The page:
Ah, Claymore. Women with huge swords cutting demons in half. Medevil (yep, I know I spelled it wrong) times, Kuwashima Houko using the harsh version of her voice. Madhouse animation. Great action, great seiyuus, great animation. So, what could go wrong?
Having a Japanese little boy’s wet dream come come true. That’s what could go wrong.
Wait a minute, you say. I thought you loved this show!
Yeah, well, I’m not a little Japanese boy who wishes for a lean and model-figured girl with huge ass sword to take me with her.
Ok, yeah, actually, for the boy in me, I would. And for the Otaku man in me, I would…
Let’s not go there.
Why is it nothing compared with Berserk? Well, Berserk took a classic anti-hero, gave him a deep and solid background, alone side other solid casts, and told an well plotted back story/history on the characters, with the focus on Gutsu. Sure, with a lot of blood and gore, and violence. But it told of a great tale of how the world Gutsu lives in goes wrong, and how did he and everyone else get there, oh and how Griffin (who steals the show every time he shows up) crumbles into evil and gets swallowed by his ambition, sadly, I never got to see the end.
I know I’ve only seen 4 eps of Claymore, but as soon as Crea (the main blond woman) took that kid with her, I went: “Uh, oh.”
That boy praises how kind and soft hearted and pretty she is every time someone says something nasty about her. How he loved his big sister!
Japanese boys, and after growing up, Japanese men, love to have a mother-like women around. Since their dads are workaholics by the nature of their society.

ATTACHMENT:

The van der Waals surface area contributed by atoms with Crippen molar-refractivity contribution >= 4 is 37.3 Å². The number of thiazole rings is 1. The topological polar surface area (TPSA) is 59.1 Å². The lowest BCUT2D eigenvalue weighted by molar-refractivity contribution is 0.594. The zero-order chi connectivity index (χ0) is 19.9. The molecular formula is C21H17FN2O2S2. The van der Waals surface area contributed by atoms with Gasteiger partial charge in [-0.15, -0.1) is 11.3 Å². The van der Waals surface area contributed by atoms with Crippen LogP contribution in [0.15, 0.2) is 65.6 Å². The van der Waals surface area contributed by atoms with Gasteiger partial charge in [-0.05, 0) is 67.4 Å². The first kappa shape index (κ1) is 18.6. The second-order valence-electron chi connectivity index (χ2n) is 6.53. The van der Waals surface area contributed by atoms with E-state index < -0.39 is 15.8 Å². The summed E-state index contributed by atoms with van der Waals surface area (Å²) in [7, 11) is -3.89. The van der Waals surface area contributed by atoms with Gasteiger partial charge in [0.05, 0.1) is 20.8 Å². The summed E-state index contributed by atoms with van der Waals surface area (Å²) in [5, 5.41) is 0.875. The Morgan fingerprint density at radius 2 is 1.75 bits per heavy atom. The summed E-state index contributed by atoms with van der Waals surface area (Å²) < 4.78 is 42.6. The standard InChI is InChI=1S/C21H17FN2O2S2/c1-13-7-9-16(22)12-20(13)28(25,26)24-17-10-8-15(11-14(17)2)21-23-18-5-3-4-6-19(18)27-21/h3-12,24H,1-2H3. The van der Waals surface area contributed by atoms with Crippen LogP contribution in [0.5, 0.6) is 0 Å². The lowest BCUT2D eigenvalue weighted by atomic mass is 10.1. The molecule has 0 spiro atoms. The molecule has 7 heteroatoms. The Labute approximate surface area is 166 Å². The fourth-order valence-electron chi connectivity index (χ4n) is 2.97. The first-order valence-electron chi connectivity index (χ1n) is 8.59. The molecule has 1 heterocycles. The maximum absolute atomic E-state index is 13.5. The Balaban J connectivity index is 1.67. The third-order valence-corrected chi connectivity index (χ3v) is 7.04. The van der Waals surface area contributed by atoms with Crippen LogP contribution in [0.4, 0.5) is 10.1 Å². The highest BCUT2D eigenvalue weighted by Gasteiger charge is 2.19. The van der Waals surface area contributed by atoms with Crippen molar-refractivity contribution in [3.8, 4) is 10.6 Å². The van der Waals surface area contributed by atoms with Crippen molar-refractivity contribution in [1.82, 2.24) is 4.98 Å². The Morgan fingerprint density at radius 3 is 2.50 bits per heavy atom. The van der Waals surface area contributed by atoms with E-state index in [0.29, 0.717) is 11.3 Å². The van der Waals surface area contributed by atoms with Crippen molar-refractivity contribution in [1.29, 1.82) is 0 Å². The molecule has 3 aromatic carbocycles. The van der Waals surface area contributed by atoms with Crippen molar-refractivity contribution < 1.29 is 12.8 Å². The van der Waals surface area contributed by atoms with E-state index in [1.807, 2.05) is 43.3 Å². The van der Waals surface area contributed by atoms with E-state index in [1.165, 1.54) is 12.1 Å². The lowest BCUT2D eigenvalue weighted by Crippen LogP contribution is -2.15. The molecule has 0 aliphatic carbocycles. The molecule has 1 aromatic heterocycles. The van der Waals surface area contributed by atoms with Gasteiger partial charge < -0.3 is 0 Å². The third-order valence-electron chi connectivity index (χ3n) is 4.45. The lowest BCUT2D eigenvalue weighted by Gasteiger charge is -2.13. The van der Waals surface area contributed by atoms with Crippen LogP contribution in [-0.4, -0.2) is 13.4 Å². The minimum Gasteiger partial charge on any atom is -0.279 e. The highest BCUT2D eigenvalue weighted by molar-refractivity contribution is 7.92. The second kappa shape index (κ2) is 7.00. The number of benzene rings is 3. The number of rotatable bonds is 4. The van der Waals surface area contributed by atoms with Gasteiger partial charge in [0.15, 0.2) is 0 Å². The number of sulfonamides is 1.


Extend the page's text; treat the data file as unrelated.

But actually, you know, now I looked it over again, even though this “superhero and sidekick” thing is an old idea, it doesn’t look so bad. The story here is kinda like how a young man and a young adult woman get over their awkwardness (not toward each other in that way), and how people are different often gets treated like freaks – believe or not, the second concept isn’t examined that often in Japanese society, because a lot of them believe that they’re homogeneous. When I talked with my Japanese students most of them thought they were no different from any other Japanese, and I mean, they thought they were no different at all.
They were even thinking about the facts that you have Kansai-ban (accent) and Kanto-ban, Ainus, normal salarymen and strange people that comes out at night – makes me think about the demons in Claymore (There are strange people that eat livers and they come out at night! So don’t go out at night, OK Ken-kun?)
But you know, perhaps this tale is purposely simple, and it really tells something that’s been told often – loneliness and difficulty with today’s society. But with great animation and wonderful seiyuu for the main character to spice it up. Put it in a middle age time (the housing and customs aren’t as well researched as Berserk, but nice enough), and add a boy who was kicked out of his town because he’s now different (the manga was published on manga magazines that mostly kids read – I wonder if that have something to do with it?) , and we have a simple but powerful story. Oh, and it helps that all the ladies in the show look like supermodels with swords. Oh and just like supermodels, they don’t eat.
I often say, “Women, take thy food!” stickily-thin supermodels just aren’t my taste. In the case of Claymore, however, Crea is rather cute, and Kuwasima Houko is really cute. Both helps.
The cheesy-looking mummy demon which I couldn’t see clearly doesn’t help, however.
Music-wise, great action music, though nothing memorable.
On a separate note, Cazador is starting to look much better, but still not enough long action scenes, except in the opening theme – I wonder if Beetrain’s trying to trick people into staying with it by showing all the action in the opening theme. Because the plot is nothing fresh, after all.